It is important not to lose sight of the fact that art is first and foremost a way of conveying meaning, which chiefly occurs through giving expression to, and creating and stimulating, experiences. The experiential dimension of art is crucial. It’s about different ways of looking at and listening to, as well as different ways of feeling and experiencing, reality. Artistic practices are laboratory situations where experiments are conducted with this experiential dimension. Since artists and designers also carry out research within the academic context of the university, particularly that of the humanities, this practice, this laboratory situation, is integrated into a field that has traditionally been strongly dominated by theory building. The artistic practice introduces an interweaving of theory and practice, of doing and thinking, to this. This interweaving raises new questions, which can lead to the formation of new hypotheses. Artistic practices can yield new translations of existing concepts. This constitutes an ‘innovation’ of a different nature to the limited concept of innovation as described above.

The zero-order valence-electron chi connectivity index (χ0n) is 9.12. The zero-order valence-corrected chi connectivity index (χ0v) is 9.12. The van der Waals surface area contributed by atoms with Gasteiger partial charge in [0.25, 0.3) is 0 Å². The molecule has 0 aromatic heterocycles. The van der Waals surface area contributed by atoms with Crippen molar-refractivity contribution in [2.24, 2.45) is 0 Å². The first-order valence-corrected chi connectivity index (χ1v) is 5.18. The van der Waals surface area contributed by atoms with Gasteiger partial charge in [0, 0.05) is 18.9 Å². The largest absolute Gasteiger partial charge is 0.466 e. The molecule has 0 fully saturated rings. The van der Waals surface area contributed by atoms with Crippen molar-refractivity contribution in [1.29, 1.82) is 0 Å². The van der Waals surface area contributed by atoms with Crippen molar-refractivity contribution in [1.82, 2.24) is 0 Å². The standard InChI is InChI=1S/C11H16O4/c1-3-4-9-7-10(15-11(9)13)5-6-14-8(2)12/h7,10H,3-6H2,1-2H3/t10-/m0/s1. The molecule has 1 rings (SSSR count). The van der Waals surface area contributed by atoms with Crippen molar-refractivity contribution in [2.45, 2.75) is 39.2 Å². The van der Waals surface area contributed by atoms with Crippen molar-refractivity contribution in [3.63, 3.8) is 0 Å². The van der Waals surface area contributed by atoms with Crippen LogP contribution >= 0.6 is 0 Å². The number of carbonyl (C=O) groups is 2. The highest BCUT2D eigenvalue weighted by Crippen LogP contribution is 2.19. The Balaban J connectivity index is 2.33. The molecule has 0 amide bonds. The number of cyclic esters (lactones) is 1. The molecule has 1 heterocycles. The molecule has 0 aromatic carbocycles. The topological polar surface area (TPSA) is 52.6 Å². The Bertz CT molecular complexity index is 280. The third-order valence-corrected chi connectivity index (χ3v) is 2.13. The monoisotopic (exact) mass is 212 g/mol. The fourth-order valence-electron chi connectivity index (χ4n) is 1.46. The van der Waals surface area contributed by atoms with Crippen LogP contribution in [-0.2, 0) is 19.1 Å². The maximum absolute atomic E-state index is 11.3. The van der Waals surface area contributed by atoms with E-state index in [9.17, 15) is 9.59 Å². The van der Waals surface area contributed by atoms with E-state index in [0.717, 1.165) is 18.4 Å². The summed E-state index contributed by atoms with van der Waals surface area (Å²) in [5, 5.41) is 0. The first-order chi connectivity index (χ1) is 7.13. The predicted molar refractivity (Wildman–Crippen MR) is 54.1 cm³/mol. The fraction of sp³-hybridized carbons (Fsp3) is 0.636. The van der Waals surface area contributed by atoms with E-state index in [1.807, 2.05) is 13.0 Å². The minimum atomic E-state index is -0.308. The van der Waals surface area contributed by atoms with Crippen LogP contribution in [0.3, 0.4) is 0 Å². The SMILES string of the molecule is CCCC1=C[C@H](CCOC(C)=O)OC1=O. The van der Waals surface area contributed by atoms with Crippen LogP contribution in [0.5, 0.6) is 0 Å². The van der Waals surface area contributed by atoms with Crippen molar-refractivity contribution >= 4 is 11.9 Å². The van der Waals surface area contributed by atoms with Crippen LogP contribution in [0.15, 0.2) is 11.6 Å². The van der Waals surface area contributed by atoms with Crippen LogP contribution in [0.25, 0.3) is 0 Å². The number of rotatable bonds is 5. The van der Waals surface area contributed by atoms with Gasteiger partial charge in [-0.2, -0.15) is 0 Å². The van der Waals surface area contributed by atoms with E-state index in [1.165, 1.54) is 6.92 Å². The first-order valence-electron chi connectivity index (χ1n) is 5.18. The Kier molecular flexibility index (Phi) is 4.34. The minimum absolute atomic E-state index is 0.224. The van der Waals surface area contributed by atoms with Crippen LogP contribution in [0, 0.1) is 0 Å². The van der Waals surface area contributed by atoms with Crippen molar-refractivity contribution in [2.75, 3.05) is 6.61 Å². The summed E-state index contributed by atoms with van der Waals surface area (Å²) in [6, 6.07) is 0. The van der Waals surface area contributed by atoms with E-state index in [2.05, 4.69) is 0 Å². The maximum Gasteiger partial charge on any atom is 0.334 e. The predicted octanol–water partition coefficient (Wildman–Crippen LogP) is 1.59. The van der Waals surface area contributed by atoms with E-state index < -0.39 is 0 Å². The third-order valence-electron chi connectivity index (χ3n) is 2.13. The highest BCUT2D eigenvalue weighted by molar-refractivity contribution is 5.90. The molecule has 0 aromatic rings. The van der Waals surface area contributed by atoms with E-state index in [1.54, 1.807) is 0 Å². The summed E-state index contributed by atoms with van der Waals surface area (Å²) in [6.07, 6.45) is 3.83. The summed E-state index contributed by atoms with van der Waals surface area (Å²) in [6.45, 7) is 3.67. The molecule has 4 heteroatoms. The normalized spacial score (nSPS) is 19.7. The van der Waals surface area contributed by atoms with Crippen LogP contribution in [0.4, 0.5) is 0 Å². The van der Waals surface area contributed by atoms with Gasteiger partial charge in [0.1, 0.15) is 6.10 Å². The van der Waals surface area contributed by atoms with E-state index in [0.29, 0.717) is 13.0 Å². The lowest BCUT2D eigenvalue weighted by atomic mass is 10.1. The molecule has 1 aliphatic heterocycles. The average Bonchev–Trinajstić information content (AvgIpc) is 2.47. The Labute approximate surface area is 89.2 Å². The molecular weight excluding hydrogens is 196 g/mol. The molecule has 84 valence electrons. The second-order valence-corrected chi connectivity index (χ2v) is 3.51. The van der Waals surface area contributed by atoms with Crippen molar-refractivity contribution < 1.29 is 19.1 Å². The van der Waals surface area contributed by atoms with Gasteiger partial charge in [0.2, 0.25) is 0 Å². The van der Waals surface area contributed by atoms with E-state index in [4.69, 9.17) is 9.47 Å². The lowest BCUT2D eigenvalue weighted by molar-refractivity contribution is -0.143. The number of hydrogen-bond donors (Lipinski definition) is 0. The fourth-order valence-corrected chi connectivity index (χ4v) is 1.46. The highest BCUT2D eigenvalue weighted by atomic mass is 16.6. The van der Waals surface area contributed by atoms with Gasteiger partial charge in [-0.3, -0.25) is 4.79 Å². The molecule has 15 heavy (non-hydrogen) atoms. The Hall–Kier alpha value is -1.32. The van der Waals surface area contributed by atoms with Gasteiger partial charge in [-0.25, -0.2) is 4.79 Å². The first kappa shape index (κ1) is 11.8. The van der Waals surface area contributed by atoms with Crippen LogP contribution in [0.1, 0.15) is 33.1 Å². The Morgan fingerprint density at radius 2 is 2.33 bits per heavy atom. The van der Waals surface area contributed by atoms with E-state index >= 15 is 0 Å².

The arts, as an area of research, has an intense connection with the field of work and therefore with society directly. Research in the arts is positioned by definition at a crossroads between disciplines: humanities, anthropology, social sciences, natural sciences and technical studies. In the arts, many of these differing approaches find expression in the form of story that is accessible to others, in a musical composition or dramatic from that touches many people. Art has many languages and modes of expression that are unequalled anywhere else and constantly creates new languages The need to express something is paramount. The arts are particularly able to make experiences meaningful and to continually develop new forms for this.